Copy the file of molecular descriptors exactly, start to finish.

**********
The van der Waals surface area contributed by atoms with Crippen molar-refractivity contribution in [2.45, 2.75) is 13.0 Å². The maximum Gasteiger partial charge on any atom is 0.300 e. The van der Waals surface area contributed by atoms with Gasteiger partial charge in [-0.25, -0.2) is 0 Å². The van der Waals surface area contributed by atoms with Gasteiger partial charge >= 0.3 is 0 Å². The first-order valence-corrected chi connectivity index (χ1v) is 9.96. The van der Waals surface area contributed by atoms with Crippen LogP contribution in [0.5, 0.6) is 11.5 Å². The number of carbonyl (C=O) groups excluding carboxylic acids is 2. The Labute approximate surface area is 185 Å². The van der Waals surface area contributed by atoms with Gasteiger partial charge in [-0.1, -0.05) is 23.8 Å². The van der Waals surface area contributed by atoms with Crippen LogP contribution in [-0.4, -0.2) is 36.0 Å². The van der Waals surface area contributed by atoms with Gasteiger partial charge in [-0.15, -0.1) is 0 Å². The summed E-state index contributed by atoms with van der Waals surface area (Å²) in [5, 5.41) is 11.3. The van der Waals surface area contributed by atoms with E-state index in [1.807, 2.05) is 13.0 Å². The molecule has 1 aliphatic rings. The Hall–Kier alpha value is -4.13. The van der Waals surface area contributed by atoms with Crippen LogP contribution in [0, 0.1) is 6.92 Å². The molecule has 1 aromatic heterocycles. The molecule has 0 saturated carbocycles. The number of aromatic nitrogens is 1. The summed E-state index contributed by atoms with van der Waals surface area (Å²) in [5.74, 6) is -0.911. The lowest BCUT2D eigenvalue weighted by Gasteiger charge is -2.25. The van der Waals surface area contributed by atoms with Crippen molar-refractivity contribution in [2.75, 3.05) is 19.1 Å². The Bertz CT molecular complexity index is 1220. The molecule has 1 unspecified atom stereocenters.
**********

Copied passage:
The van der Waals surface area contributed by atoms with Crippen molar-refractivity contribution in [2.45, 2.75) is 13.0 Å². The maximum Gasteiger partial charge on any atom is 0.300 e. The van der Waals surface area contributed by atoms with Gasteiger partial charge in [-0.25, -0.2) is 0 Å². The van der Waals surface area contributed by atoms with Gasteiger partial charge >= 0.3 is 0 Å². The first-order valence-corrected chi connectivity index (χ1v) is 9.96. The van der Waals surface area contributed by atoms with Crippen LogP contribution in [0.5, 0.6) is 11.5 Å². The number of carbonyl (C=O) groups excluding carboxylic acids is 2. The Labute approximate surface area is 185 Å². The van der Waals surface area contributed by atoms with Gasteiger partial charge in [-0.1, -0.05) is 23.8 Å². The van der Waals surface area contributed by atoms with Crippen LogP contribution in [-0.4, -0.2) is 36.0 Å². The van der Waals surface area contributed by atoms with Gasteiger partial charge in [-0.15, -0.1) is 0 Å². The summed E-state index contributed by atoms with van der Waals surface area (Å²) in [5, 5.41) is 11.3. The van der Waals surface area contributed by atoms with E-state index in [1.807, 2.05) is 13.0 Å². The molecule has 1 aliphatic rings. The Hall–Kier alpha value is -4.13. The van der Waals surface area contributed by atoms with Crippen LogP contribution in [0, 0.1) is 6.92 Å². The molecule has 1 aromatic heterocycles. The molecule has 0 saturated carbocycles. The number of aromatic nitrogens is 1. The summed E-state index contributed by atoms with van der Waals surface area (Å²) in [5.74, 6) is -0.911. The lowest BCUT2D eigenvalue weighted by Gasteiger charge is -2.25. The van der Waals surface area contributed by atoms with Crippen molar-refractivity contribution in [2.75, 3.05) is 19.1 Å². The Bertz CT molecular complexity index is 1220. The molecule has 1 unspecified atom stereocenters.